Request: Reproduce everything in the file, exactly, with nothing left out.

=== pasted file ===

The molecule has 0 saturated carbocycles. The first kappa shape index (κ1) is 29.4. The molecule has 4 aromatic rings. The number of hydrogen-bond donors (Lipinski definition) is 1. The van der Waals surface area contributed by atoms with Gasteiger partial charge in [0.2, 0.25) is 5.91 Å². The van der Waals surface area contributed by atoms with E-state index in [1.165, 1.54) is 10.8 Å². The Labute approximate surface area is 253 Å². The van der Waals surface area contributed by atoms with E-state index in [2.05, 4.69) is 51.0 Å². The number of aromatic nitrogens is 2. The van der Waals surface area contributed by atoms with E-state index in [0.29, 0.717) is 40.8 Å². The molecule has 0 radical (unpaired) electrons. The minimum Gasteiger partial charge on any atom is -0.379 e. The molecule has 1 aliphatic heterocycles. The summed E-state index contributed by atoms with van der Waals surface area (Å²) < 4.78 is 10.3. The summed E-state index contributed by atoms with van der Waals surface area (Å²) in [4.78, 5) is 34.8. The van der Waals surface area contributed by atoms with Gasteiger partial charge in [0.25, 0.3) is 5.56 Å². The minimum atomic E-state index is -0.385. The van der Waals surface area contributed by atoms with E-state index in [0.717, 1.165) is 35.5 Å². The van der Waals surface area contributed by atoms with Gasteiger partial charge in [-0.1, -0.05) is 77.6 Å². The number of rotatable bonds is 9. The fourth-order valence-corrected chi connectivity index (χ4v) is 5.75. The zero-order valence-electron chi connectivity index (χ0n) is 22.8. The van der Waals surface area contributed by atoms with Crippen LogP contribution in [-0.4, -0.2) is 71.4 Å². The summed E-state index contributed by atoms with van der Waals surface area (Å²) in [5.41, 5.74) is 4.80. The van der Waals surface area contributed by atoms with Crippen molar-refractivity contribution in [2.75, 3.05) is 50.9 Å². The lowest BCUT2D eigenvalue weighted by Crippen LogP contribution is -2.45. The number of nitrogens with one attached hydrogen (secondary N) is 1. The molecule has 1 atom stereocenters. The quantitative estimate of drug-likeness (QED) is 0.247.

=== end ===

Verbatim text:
The molecule has 0 saturated carbocycles. The first kappa shape index (κ1) is 29.4. The molecule has 4 aromatic rings. The number of hydrogen-bond donors (Lipinski definition) is 1. The van der Waals surface area contributed by atoms with Gasteiger partial charge in [0.2, 0.25) is 5.91 Å². The van der Waals surface area contributed by atoms with E-state index in [1.165, 1.54) is 10.8 Å². The Labute approximate surface area is 253 Å². The van der Waals surface area contributed by atoms with E-state index in [2.05, 4.69) is 51.0 Å². The number of aromatic nitrogens is 2. The van der Waals surface area contributed by atoms with E-state index in [0.29, 0.717) is 40.8 Å². The molecule has 0 radical (unpaired) electrons. The minimum Gasteiger partial charge on any atom is -0.379 e. The molecule has 1 aliphatic heterocycles. The summed E-state index contributed by atoms with van der Waals surface area (Å²) < 4.78 is 10.3. The summed E-state index contributed by atoms with van der Waals surface area (Å²) in [4.78, 5) is 34.8. The van der Waals surface area contributed by atoms with Gasteiger partial charge in [0.25, 0.3) is 5.56 Å². The minimum atomic E-state index is -0.385. The van der Waals surface area contributed by atoms with E-state index in [0.717, 1.165) is 35.5 Å². The van der Waals surface area contributed by atoms with Gasteiger partial charge in [-0.1, -0.05) is 77.6 Å². The number of rotatable bonds is 9. The fourth-order valence-corrected chi connectivity index (χ4v) is 5.75. The zero-order valence-electron chi connectivity index (χ0n) is 22.8. The van der Waals surface area contributed by atoms with Crippen LogP contribution in [-0.4, -0.2) is 71.4 Å². The summed E-state index contributed by atoms with van der Waals surface area (Å²) in [5.41, 5.74) is 4.80. The van der Waals surface area contributed by atoms with Crippen molar-refractivity contribution in [2.75, 3.05) is 50.9 Å². The lowest BCUT2D eigenvalue weighted by Crippen LogP contribution is -2.45. The number of nitrogens with one attached hydrogen (secondary N) is 1. The molecule has 1 atom stereocenters. The quantitative estimate of drug-likeness (QED) is 0.247.